Upping the Challenge
After our daughter’s birth, our caseworker called again and said, “Jeanne, do you think you could take in a teenage boy?”
“No! No teens!”
“Yes, but it’s only for six weeks and besides Art is 13, going on 7.”
I groaned. A “throwaway kid,” Art sheltered in an old bus in the junkyard. When the Lord brought this hurting young man to us, Art experienced the truth of Isaiah 25:4: “You have been a refuge for the poor, a refuge for the needy in their distress, a shelter from the storm.” Astounded by this good news, he put his wholehearted trust in Jesus.
Art had smiling eyes, he longed to be a cowboy, and he made friends with all of our friends. Art also liked to help me. Once after he watched me paint the bathroom, he offered to clean up the mess. Afterward he urged me to see the good job he’d done cleaning the paint brushes and roller. Outside, I stared at our yellow stucco house now streaked with blue paint. I handed Art the hose.
Often during our noisy dinners, we would hear Art’s frequent refrain: “I need to talk.” With a nod to the boys and baby in my arms, he added softy, “It’s personal.” My husband’s smiling blue eyes met mine, as he put his arm around Art and walked him outside—where all emergency meetings occurred. Art’s questions: “Should I part my hair on the right or the left?” or “Do you think I look good in this color?” or “Check out these sunglasses. Don’t they look cool?” Moments later, content with his “me time,” he happily strolled back into the house ready to interact with the family—until the next question!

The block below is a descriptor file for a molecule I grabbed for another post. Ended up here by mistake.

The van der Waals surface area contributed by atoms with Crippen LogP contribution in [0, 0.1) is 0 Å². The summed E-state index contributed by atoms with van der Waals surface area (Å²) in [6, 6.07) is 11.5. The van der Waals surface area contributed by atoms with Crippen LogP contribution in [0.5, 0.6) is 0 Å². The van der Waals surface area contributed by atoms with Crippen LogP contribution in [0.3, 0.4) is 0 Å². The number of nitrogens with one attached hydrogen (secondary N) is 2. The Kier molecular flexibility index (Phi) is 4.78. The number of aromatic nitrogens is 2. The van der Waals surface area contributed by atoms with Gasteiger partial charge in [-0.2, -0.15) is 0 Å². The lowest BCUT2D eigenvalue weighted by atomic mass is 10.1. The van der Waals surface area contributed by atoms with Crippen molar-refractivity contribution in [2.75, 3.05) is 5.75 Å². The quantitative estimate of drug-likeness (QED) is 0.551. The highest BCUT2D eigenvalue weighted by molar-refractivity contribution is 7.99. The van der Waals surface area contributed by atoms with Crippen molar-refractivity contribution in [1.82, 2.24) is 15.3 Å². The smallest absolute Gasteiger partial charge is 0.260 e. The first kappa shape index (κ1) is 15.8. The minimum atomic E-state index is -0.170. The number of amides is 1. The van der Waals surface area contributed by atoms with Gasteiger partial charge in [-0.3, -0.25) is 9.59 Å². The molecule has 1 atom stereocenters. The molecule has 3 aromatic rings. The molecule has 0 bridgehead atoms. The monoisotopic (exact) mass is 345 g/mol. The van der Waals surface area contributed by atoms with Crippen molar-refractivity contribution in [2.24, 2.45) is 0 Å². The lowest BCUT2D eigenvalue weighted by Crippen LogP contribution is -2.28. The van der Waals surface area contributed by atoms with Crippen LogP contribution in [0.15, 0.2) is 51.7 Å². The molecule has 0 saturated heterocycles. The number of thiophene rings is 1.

Embracing the Challenge
When our fourth child entered the first grade, I taught as a substitute and enjoyed being in my children’s schools. However, because of my experience as a foster mother, I preferred special education assignments, even though my degree is in elementary education. I taught preschool through high school for 30 years and loved the variety of working with various abilities, including students on the Autism spectrum.
If I had followed my first inclination—to avoid the challenge of fostering special needs children because of fear—my availability to mentor hurting people would have decreased. The knowledge of special needs I’ve obtained, along with the competence and confidence to serve in this area, would have diminished. Another loss would have been the chance to interact with amazing families and dedicated staff, bound by a common goal to accomplish the impossible with disabled children.
Though I feared taking on the special challenges, embracing them enhanced my life with treasured relationships. Because I said yes to the Lord’s leading, he rewarded me and brought these special people into my life and blessed me with precious memories.
Jeanne Phelan is a freelance writer living in San Antonio, Florida.